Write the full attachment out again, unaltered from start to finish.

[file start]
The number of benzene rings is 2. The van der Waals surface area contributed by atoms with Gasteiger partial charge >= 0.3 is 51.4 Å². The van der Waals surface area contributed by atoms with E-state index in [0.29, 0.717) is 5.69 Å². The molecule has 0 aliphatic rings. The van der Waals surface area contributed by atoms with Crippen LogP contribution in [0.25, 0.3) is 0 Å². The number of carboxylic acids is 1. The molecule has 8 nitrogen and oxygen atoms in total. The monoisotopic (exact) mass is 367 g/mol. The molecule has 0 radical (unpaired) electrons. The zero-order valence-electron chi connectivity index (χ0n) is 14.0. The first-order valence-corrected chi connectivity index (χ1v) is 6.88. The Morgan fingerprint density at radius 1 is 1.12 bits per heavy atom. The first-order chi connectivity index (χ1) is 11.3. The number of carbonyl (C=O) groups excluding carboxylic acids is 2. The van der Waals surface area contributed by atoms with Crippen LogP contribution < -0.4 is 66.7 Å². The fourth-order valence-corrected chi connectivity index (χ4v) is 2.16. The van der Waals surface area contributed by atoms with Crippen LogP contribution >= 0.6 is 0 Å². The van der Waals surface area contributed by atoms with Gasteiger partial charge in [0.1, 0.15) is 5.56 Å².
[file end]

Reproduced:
The number of benzene rings is 2. The van der Waals surface area contributed by atoms with Gasteiger partial charge >= 0.3 is 51.4 Å². The van der Waals surface area contributed by atoms with E-state index in [0.29, 0.717) is 5.69 Å². The molecule has 0 aliphatic rings. The van der Waals surface area contributed by atoms with Crippen LogP contribution in [0.25, 0.3) is 0 Å². The number of carboxylic acids is 1. The molecule has 8 nitrogen and oxygen atoms in total. The monoisotopic (exact) mass is 367 g/mol. The molecule has 0 radical (unpaired) electrons. The zero-order valence-electron chi connectivity index (χ0n) is 14.0. The first-order valence-corrected chi connectivity index (χ1v) is 6.88. The Morgan fingerprint density at radius 1 is 1.12 bits per heavy atom. The first-order chi connectivity index (χ1) is 11.3. The number of carbonyl (C=O) groups excluding carboxylic acids is 2. The van der Waals surface area contributed by atoms with Crippen LogP contribution < -0.4 is 66.7 Å². The fourth-order valence-corrected chi connectivity index (χ4v) is 2.16. The van der Waals surface area contributed by atoms with Crippen LogP contribution >= 0.6 is 0 Å². The van der Waals surface area contributed by atoms with Gasteiger partial charge in [0.1, 0.15) is 5.56 Å².